Horseshoe Curve, Pennsylvania Railroad
40 29 54.0 N
78 29 09.1 W
The Horseshoe Curve of the Pennsylvania Railroad was 549 meters across and 805 meters long with a 1.8 percent grade, which eliminated the Portage Railroad's 10 incline planes and greatly encouraged east-west trade crossing the Allegheny Mountains.
"This day commences the running of the regular trains upon a continuous road through the tunnel of the Allegheny Mountain, thereby avoiding the dangerous inclined planes, about which many have been the complaints and interruptions. The time between Philadelphia and Pittsburgh is thus reduced to fifteen hours; and with the improvement a reduction in the fare has taken place."
Democratic Union, Harrisburg, February 15, 1854
One of the earliest and most impressive of America's great railroad engineering feats, the Horseshoe Curve was built as a means of overcoming a straight-line grade over the geological feature known as the Allegheny Escarpment or Allegheny front, which separates the ridge-and-valley section of Pennsylvania (on the east) from the Allegheny Front (on the west). Such a straight-line route would have made commercial railroad operations unfeasible from both and economic and technical standpoint. This relatively sharp curve on the Philadelphia-Harrisburg-Pittsburgh main line of the Consolidated Rail Corporation was built entirely by manual means - picks and shovels, powder and mules and still ranks among the best train-watching spot anywhere.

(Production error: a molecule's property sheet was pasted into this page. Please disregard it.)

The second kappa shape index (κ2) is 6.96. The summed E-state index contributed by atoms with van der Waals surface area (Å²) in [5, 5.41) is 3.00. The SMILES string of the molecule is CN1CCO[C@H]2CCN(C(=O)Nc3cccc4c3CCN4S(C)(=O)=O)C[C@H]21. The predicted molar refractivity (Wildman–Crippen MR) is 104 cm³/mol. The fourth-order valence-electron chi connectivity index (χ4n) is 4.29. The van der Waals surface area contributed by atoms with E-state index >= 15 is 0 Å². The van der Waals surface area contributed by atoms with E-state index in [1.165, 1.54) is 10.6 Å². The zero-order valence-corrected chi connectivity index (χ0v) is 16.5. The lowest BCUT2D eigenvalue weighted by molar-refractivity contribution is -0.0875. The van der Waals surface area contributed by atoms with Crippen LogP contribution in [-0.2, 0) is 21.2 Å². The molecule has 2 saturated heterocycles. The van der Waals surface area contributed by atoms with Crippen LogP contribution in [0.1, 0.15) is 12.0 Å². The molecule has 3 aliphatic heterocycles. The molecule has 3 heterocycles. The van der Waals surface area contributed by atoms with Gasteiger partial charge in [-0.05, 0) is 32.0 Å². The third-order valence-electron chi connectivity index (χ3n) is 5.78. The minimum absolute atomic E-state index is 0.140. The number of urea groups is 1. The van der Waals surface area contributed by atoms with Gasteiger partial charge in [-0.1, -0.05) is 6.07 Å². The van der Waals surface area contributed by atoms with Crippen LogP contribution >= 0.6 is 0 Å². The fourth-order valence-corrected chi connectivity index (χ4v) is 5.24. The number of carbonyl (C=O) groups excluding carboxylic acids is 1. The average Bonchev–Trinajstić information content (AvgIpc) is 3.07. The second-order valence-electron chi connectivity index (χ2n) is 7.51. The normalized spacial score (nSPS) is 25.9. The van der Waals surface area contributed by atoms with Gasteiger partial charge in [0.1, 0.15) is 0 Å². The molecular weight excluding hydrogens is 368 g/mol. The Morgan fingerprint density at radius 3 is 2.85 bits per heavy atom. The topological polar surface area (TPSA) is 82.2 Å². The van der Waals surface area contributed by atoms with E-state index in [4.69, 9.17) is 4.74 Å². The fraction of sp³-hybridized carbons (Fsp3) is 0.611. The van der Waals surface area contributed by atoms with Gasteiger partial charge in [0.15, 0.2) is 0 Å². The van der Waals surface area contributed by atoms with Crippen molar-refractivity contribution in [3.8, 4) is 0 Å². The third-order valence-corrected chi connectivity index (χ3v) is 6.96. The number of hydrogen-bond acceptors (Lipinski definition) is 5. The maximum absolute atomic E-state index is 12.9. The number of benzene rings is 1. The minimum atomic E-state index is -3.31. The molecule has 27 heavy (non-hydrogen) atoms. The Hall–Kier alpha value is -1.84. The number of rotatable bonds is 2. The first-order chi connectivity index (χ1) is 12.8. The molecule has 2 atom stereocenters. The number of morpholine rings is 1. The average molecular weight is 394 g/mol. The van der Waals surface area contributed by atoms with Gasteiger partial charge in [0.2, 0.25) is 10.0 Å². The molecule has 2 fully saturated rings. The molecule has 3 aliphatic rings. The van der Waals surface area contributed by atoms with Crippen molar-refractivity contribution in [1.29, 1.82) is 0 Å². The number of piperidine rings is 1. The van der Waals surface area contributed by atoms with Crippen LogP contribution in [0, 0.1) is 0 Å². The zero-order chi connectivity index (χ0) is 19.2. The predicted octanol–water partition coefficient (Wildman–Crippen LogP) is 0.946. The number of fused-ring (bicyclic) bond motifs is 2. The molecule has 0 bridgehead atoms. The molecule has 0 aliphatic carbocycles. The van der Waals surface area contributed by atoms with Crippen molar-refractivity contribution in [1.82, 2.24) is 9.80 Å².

The Curve opened a through route from Philadelphia to the west, restoring to that city some of the port trade that previously had been siphoned off to Baltimore and New York. In addition to encouraging commercial trade, the Curve spurred travel and immigration. It has been a major economic gateway for commerce since it opened and still carries approximately 60 trains a day carrying tons of materials between Pittsburgh and Philadelphia.